In my last blog post I was reflecting upon my experience of worshipping at the Free Church of Scotland and the huge cultural (and theological) gap between psalm singing congregations and churches which practice the more common contemporary worship model.
One of the reasons why many modern Christians struggle with psalm singing is the lack of emphasis on the ‘feel good factor’. In our modern approach to worship, as soon as we begin to worship, the whole experience is geared towards leading the worshipper to engage at an emotional level. I am not saying that feelings are bad, but I am saying that the modern method narrowly focus on certain emotions to the neglect of others: in effect worship is geared towards good emotions. The beat and rhythm of praise songs are stirring and designed to stimulate exuberant and joyful praise.
Not only is the music designed to stir nice feelings, but the content of most of our modern worship songs is narrowly focused too. The staple diet of the contemporary worshipper is songs of victory, celebration and declaration. It is not wrong to sing these types of songs (it is very right!) but the problem emerges when these are the only songs that we sing. Singing with great enthusiasm, ‘Oh I feel like dancing’ is great when you are actually in that place and your heart is bursting with the joy of salvation. Yet the reality is, this is not where Christians live most of the time.
Modern praise and worship leaders recognise this, hence one of the difficulties they face in a Sunday morning is when they are trying to shift a downcast (or even just tired) congregation from a place of sombreness to place of exuberance. Often it takes about three of four songs to ‘crank them up.’ Often the congregation will hear the words of exhortation ‘Don’t focus on your feelings, focus on God and his promises, and make a joyful noise’. The message is clear: sing joyfully until you feel good.
The reality is we don’t always feel good, and this is another reason why the psalms are so rich. The psalms engage with the totality of human emotions. Modern worship tends to be one-dimensional, it focuses on joyful expression; the psalms on the other hand meet the worshipper where he/she is at. If our worship does not allow for the expression of ‘Why are you downcast, oh my soul?’ and instead focuses on a constant diet of ‘It was there by faith, I received my sight, and now I am happy all the day‘, our worship will become inauthentic. Failure to incorporate the fullness of human experience (grief, anger, depression, disappointment etc) into our worship because we only sing about joy and victory is artificial and is not worshipping in ‘Spirit and truth‘. This doesn’t mean that we don’t praise God when we are in the storm: it just means that we don’t pretend that there isn’t storm. It doesn’t mean that we don’t declare that God is the God who delivers us from the pit: it just means that we don’t lie about the fact that we are in a pit.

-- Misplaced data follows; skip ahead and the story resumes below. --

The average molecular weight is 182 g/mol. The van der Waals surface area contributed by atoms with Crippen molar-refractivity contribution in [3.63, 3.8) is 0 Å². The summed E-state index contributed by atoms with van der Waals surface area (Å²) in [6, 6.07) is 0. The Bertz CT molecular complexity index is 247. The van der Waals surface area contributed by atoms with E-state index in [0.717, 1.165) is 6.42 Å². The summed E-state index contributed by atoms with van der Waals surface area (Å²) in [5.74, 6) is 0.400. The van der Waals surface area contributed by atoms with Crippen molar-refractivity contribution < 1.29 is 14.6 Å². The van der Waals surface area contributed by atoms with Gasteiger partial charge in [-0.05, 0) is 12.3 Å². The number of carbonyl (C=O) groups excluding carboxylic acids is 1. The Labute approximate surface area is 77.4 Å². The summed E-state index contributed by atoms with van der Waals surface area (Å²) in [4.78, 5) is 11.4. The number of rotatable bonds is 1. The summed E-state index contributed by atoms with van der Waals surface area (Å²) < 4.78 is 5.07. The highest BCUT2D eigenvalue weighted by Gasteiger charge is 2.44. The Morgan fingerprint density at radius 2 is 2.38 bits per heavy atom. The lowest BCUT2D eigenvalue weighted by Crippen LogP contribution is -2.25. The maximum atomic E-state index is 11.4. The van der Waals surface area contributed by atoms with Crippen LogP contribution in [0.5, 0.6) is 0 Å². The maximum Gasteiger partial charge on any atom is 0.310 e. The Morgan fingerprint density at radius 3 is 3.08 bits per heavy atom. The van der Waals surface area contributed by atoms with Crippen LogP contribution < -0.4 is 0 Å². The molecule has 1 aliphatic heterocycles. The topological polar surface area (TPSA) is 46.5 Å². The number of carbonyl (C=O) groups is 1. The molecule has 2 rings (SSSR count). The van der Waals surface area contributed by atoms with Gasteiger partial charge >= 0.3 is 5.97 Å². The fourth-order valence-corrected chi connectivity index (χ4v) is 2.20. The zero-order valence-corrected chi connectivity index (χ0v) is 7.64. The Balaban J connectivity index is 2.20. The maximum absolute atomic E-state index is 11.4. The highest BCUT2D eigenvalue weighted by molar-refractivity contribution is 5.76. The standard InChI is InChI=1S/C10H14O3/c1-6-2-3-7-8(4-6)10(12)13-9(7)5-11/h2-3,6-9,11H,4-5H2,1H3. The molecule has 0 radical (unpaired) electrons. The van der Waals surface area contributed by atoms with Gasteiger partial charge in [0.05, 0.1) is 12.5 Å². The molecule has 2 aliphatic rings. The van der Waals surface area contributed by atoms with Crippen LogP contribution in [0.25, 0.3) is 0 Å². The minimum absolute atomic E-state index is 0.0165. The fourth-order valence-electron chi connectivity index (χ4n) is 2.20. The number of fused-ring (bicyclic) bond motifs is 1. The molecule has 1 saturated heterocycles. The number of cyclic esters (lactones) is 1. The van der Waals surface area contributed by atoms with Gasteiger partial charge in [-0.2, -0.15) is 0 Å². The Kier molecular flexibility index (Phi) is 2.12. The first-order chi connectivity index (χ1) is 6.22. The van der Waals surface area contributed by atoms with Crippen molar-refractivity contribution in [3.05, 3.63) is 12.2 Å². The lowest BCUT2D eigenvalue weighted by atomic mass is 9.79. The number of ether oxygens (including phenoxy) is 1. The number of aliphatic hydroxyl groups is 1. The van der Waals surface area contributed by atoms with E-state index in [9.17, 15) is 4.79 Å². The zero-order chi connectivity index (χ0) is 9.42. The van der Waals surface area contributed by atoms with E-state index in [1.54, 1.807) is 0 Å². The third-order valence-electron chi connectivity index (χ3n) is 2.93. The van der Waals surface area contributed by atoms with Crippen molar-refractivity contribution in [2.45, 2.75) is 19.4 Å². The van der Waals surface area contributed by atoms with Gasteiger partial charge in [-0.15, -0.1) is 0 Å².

Michael Lefebvre nails it when he compares the psalms to contemporary worship songs:
“Unlike modern church songs which are primarily about ‘getting right to the point’ and declaring praise, the Psalms are designed to help people who don’t always feel like praising begin by meditating on the mess the world is in, and only through a full and robust process of meditation, to come out with praise.”
Again, I’m not saying contemporary praise songs are wrong, neither am I saying that declarations of praise are not fitting and right, I am just reflecting on another reason why I have found the singing of psalms to be incredibly refreshing.